Assay laboratory
On transmuters of gold and inventors of porcelain
Opposing to the last section, this section demonstrates the laboratory of gold transmuter alchemists. Besides the mentioned writing utensils, the practicing adept’s laboratory resembled a shrouded in mystery alchemist’s kitchen, arranged in a basement with open fire places, soothed walls and cross-barred windows. This section reminds us that gold transmuters were often held against their will at court and that their assaying kitchen rather resembled a prison. 

Science Laboratory
From phlogiston to oxygen
Until the 19th century the occupation of a chemistry laboratory assistant did not exist. Practitioners in the chemical industry and hobby chemists with various academic careers, mostly physicians, pharmacists, mathematicians, theologians and jurists, conducted their experiments in ill-equipped working spaces. Over time they developed new working appliances and methods, and Experimenting became the hobby of different social classes. The obtained knowledge was published in detail by informative encyclopaedists such as Diderot’s “Encyclopedia, or a systematic dictionary of the sciences, arts, and crafts”, which was published 1762 – 1777 as the first collected edition.

Research Laboratory
From experiment to economic use
Since the beginning of the 19th century laboratory experiment replaced medieval fire assaying as a “cognitive method of modern science”. The laboratory gained through industrial use a new economic meaning. It is therefore not surprising that Justus Liebig (1803-1873), “the father of modern chemistry”, was not only a researcher but a business man as well. The background of this section shows his laboratory in Munich.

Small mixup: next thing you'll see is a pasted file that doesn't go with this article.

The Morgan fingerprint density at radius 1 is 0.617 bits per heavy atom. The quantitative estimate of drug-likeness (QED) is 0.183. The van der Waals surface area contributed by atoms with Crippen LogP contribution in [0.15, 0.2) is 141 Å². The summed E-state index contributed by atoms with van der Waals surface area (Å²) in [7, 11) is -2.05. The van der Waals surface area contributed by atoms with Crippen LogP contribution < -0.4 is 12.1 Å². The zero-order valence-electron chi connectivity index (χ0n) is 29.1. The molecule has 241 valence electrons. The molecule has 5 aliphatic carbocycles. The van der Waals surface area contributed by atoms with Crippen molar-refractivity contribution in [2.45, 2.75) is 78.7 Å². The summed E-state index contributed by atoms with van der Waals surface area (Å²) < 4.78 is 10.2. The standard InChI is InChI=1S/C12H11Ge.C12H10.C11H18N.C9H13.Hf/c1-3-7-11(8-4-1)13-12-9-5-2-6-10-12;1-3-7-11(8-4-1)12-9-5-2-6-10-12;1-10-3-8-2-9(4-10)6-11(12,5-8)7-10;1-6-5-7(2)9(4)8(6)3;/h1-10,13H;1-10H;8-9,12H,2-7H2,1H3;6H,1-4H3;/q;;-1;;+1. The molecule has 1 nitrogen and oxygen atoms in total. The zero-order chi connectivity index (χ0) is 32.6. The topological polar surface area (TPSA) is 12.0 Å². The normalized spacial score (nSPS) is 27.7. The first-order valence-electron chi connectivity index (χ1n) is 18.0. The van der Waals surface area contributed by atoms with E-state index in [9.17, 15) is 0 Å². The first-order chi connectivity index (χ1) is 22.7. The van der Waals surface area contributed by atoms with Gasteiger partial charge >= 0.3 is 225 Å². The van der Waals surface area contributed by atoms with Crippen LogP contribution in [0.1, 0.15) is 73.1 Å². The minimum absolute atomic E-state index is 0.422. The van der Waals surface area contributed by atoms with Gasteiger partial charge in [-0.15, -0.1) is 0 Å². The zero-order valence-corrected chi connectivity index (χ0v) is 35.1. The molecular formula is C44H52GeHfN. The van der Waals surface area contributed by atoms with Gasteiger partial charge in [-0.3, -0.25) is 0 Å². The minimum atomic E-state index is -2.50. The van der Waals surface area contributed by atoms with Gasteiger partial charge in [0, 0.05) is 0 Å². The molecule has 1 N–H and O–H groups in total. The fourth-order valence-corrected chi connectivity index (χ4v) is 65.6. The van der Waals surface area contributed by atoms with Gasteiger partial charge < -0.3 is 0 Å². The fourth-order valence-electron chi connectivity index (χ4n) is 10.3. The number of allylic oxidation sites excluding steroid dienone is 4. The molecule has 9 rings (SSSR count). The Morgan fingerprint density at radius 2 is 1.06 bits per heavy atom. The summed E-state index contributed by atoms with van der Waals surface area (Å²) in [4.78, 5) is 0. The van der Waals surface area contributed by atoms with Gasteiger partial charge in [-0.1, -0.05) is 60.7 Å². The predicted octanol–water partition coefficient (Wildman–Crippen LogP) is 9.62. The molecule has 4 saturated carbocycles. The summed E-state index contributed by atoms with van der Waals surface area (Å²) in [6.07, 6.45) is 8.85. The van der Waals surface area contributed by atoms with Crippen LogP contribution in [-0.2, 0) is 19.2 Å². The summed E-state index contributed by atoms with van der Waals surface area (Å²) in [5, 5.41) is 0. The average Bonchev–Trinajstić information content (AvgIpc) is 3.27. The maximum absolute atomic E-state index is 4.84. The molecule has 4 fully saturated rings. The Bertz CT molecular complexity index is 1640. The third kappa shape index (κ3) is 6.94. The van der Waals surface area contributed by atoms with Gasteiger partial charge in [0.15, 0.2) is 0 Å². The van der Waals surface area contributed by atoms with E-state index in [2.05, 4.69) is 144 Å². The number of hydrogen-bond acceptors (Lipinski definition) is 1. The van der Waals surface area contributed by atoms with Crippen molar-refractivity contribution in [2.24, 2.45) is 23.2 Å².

Research Laboratory

From economic use to experiment
In the course of the increasing division of labour in the chemical production, the plant laboratory gained independence as a part of industrial engineering in the 19th century. Chemical sites became clusters of researching chemists. This section gives insight into the new working environment at the turn of the 20th century: The origin of the chemical laboratory as we know it, with glass tools, including the Bunsen burner and the test tube. A wide sample collection of work appliances dating back to circa 1900 helps the visitor remember the resourcefulness and technical skills of that time. 

Theory Laboratory
Mathematical simulation, followed by experimental verification

The changing of the traditional laboratory led to the development of the “thinking laboratory”, which continues to serve as a place for process engineering for experimental chemical laboratory work. Today, the almost deserted research laboratory, designed for formalised process sequences, stands in diametric opposition to the thinking laboratory, in which computers simulating experiments have replaced traditional laboratory equipment. A video demonstrates the monotony of robot work. Visitors can create their own virtual chemical fantasies using a computer.